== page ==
Our Place in God’s Plan


By Bryan Smith, Ph.D.


I have for many years lectured across the country on the subject of a biblical worldview. I often begin by talking about Genesis 1:28. There God states, in the form of a command, the reason He has made the human race: “Be fruitful and multiply and fill the earth and subdue it, and have dominion over the fish of the sea and over the birds of the heavens and over every living thing that moves on the earth.”


I have found that these words resonate deeply with nearly every audience. One reason is that this verse boldly asserts what Christians want to affirm but increasingly feel they cannot: this world belongs to God, and He has called us to rule it in His name.


But any truth can be misunderstood, and when that happens, faith can become a false hope. So more than once, I have heard comments like these after one of my sessions: “It’s time for Christians to rise up and take this world back from the secularists!” or “God has already given us dominion over these atheists and liberals, we just need to claim it.”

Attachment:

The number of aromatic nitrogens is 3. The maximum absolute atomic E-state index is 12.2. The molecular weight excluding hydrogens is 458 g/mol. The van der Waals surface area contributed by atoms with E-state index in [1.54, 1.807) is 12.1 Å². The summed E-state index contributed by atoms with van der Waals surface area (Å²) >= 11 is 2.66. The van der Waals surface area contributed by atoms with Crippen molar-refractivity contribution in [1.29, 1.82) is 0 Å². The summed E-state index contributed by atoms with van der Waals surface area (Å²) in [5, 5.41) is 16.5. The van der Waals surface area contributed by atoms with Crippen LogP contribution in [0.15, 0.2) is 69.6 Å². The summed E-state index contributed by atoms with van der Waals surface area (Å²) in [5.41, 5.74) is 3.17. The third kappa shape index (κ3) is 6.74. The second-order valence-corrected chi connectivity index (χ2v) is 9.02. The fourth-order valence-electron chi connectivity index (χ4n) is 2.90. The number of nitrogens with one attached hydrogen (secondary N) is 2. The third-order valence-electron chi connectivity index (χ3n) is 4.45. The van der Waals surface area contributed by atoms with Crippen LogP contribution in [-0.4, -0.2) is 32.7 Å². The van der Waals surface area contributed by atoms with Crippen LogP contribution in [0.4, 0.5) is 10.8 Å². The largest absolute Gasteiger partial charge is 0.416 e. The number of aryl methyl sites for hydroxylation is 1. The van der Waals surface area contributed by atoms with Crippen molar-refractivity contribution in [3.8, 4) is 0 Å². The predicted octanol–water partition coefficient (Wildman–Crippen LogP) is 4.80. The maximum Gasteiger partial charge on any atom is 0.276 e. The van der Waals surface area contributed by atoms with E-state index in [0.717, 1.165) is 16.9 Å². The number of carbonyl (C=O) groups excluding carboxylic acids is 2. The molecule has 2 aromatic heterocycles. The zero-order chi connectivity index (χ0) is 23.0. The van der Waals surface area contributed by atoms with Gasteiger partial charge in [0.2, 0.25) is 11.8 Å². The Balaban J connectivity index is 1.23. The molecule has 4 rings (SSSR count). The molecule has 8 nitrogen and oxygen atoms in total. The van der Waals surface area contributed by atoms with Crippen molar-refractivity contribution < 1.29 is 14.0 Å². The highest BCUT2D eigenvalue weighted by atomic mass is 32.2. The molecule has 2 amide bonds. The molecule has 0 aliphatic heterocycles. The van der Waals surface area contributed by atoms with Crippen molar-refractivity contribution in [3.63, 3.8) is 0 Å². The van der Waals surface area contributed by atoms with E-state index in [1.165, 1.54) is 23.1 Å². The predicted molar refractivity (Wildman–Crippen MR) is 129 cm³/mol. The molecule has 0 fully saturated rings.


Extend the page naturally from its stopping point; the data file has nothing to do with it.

Finding Our Place

Such statements are uncareful applications of Genesis 1:28 and not properly informed by the rest of Scripture. God did give dominion to the human race at the beginning of history. But we have since fallen into sin, and thus into a dominion that is twisted and troubled. It is true God has promised to restore us to a perfect dominion (cf. Gen. 3:15), but the Bible reveals that God does not accomplish this restoration all at once. He first restores the second Adam, His own Son, to a triumphant dominion. Paul revealed that this was accomplished when God raised Jesus from the dead, “far above all rule and authority and power and dominion” (Eph. 1:21).